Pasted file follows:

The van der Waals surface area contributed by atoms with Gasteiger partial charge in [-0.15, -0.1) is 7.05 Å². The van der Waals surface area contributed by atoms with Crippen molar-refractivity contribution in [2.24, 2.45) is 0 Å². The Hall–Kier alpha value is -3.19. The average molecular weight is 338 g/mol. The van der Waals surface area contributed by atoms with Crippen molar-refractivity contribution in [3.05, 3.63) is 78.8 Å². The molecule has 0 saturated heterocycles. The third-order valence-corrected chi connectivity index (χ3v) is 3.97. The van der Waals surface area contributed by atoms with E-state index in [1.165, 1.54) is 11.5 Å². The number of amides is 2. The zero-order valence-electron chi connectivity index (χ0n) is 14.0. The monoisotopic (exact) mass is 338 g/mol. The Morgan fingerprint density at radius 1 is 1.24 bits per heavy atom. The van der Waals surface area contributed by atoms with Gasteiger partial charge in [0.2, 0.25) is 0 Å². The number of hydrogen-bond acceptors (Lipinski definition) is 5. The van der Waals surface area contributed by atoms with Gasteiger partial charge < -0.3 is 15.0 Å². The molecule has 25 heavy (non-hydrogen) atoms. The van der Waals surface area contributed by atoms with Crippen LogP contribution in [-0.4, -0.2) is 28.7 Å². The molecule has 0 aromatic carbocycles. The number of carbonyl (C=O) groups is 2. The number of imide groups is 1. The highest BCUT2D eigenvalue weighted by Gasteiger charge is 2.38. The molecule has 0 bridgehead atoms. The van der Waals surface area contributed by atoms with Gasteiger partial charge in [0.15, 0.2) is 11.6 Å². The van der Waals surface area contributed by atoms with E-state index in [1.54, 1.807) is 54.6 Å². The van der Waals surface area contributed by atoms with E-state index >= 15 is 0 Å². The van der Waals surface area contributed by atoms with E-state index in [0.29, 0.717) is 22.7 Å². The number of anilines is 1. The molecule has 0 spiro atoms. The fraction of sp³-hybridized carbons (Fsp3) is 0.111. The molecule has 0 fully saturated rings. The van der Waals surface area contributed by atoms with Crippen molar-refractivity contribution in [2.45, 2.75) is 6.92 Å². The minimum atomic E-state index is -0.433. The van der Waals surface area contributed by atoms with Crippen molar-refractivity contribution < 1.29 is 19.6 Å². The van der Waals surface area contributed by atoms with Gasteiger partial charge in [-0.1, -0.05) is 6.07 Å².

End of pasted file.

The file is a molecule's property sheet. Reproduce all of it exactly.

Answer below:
The van der Waals surface area contributed by atoms with Gasteiger partial charge in [-0.15, -0.1) is 7.05 Å². The van der Waals surface area contributed by atoms with Crippen molar-refractivity contribution in [2.24, 2.45) is 0 Å². The Hall–Kier alpha value is -3.19. The average molecular weight is 338 g/mol. The van der Waals surface area contributed by atoms with Crippen molar-refractivity contribution in [3.05, 3.63) is 78.8 Å². The molecule has 0 saturated heterocycles. The third-order valence-corrected chi connectivity index (χ3v) is 3.97. The van der Waals surface area contributed by atoms with E-state index in [1.165, 1.54) is 11.5 Å². The number of amides is 2. The zero-order valence-electron chi connectivity index (χ0n) is 14.0. The monoisotopic (exact) mass is 338 g/mol. The Morgan fingerprint density at radius 1 is 1.24 bits per heavy atom. The van der Waals surface area contributed by atoms with Gasteiger partial charge in [0.2, 0.25) is 0 Å². The number of hydrogen-bond acceptors (Lipinski definition) is 5. The van der Waals surface area contributed by atoms with Gasteiger partial charge < -0.3 is 15.0 Å². The molecule has 25 heavy (non-hydrogen) atoms. The van der Waals surface area contributed by atoms with Crippen LogP contribution in [-0.4, -0.2) is 28.7 Å². The molecule has 0 aromatic carbocycles. The number of carbonyl (C=O) groups is 2. The number of imide groups is 1. The highest BCUT2D eigenvalue weighted by Gasteiger charge is 2.38. The molecule has 0 bridgehead atoms. The van der Waals surface area contributed by atoms with Gasteiger partial charge in [0.15, 0.2) is 11.6 Å². The van der Waals surface area contributed by atoms with E-state index in [1.54, 1.807) is 54.6 Å². The van der Waals surface area contributed by atoms with E-state index >= 15 is 0 Å². The van der Waals surface area contributed by atoms with E-state index in [0.29, 0.717) is 22.7 Å². The number of anilines is 1. The molecule has 0 spiro atoms. The fraction of sp³-hybridized carbons (Fsp3) is 0.111. The molecule has 0 fully saturated rings. The van der Waals surface area contributed by atoms with Crippen molar-refractivity contribution in [2.45, 2.75) is 6.92 Å². The minimum atomic E-state index is -0.433. The van der Waals surface area contributed by atoms with Crippen molar-refractivity contribution < 1.29 is 19.6 Å². The van der Waals surface area contributed by atoms with Gasteiger partial charge in [-0.1, -0.05) is 6.07 Å².